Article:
Create Views

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Create Views

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2,6 Lượt xem Tạo Sau khi bạn ra con số bạn muốn sử dụng một lần xem, các trick là để tạo ra nó bằng cách sử dụng thiết kế. Điều này thế nào-Để giải thích làm thế nào để làm điều này từ bên trong Visual Studio NET,. Bao gồm xác định thứ tự sắp xếp và tiêu chuẩn.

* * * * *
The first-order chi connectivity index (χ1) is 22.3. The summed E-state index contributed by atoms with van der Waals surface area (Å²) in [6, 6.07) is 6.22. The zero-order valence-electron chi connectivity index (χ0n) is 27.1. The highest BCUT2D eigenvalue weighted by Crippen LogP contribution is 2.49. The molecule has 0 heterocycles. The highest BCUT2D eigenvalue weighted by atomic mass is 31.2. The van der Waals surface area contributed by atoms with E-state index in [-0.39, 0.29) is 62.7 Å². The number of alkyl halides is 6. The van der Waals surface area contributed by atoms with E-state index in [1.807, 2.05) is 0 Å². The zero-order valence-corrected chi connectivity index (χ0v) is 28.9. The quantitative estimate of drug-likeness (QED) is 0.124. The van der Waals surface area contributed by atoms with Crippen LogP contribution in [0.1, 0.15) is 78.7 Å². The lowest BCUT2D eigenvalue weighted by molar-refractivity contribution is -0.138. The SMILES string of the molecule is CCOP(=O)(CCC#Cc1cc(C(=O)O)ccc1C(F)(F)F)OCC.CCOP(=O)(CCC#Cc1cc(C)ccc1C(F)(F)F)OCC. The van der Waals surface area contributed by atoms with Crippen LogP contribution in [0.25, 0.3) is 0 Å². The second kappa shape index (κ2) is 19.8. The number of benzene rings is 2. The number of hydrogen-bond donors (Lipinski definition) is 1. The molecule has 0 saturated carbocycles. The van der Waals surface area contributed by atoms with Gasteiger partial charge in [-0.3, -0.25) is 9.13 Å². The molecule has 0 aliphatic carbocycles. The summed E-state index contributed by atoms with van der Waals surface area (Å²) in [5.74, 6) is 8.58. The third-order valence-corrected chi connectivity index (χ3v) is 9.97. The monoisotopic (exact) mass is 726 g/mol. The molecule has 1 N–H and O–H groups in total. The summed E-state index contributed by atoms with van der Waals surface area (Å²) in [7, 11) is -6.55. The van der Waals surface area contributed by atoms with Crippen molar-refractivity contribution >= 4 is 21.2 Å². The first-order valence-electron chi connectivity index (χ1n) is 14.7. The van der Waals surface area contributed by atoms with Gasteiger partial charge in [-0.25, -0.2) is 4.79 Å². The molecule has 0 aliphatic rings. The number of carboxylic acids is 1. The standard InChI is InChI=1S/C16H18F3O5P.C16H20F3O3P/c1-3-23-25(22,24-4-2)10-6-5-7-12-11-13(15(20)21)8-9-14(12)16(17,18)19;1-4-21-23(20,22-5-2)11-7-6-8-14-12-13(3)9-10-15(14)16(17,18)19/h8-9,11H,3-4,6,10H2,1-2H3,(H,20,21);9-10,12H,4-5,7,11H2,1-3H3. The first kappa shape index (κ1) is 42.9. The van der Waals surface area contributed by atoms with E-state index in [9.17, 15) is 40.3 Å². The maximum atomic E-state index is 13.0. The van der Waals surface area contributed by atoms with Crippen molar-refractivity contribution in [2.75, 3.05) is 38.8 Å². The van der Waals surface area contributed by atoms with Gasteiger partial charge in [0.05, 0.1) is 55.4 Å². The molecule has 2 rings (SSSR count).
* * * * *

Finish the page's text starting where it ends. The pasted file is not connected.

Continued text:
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  1. 2.6 Create Views After you figure out you want to use a view, the trick is to create it by using the designer. This How-To explains how to do this from within Visual Studio .NET, including specifying sort order and criteria. Now that you have your tables created, with relationships in place, you can add data by double-clicking the table name in the Server Explorer. I also know how to bind forms and controls to data using data binding from the last chapter. How do you create views, using VS .NET? Technique Within SQL Server, you can view and manipulate data using one of three ways: • Views. These allow you to display different views of your data, including joining tables, sorting (SQL Server 200x), and using criteria. Views are limited to using the SELECT statement, and they can be used as the base for updating as well displaying data. Views are great when you need to filter your data but want to be able to update like you would a single table. • Stored procedures. Perform bulk operations such as updating, inserting, and deleting records. You can also create select queries that can be sorted. Another difference from Views is that you can use multiple SQL and control-of-flow statements within a stored procedure. You can also use parameters with stored procedures. • User-defined functions. User-defined functions are one of three types: Scalar, Table, and In-Line. These types combine the best features of views and stored procedures into a single query that you can nest, pass parameters to, sort, and return values. You can find more on stored procedures in How-To 2.7. When you want to have various views of your data that you will want to use throughout your application(s), you can create views to do so. You can then use the view to populate forms, controls, and reports. Note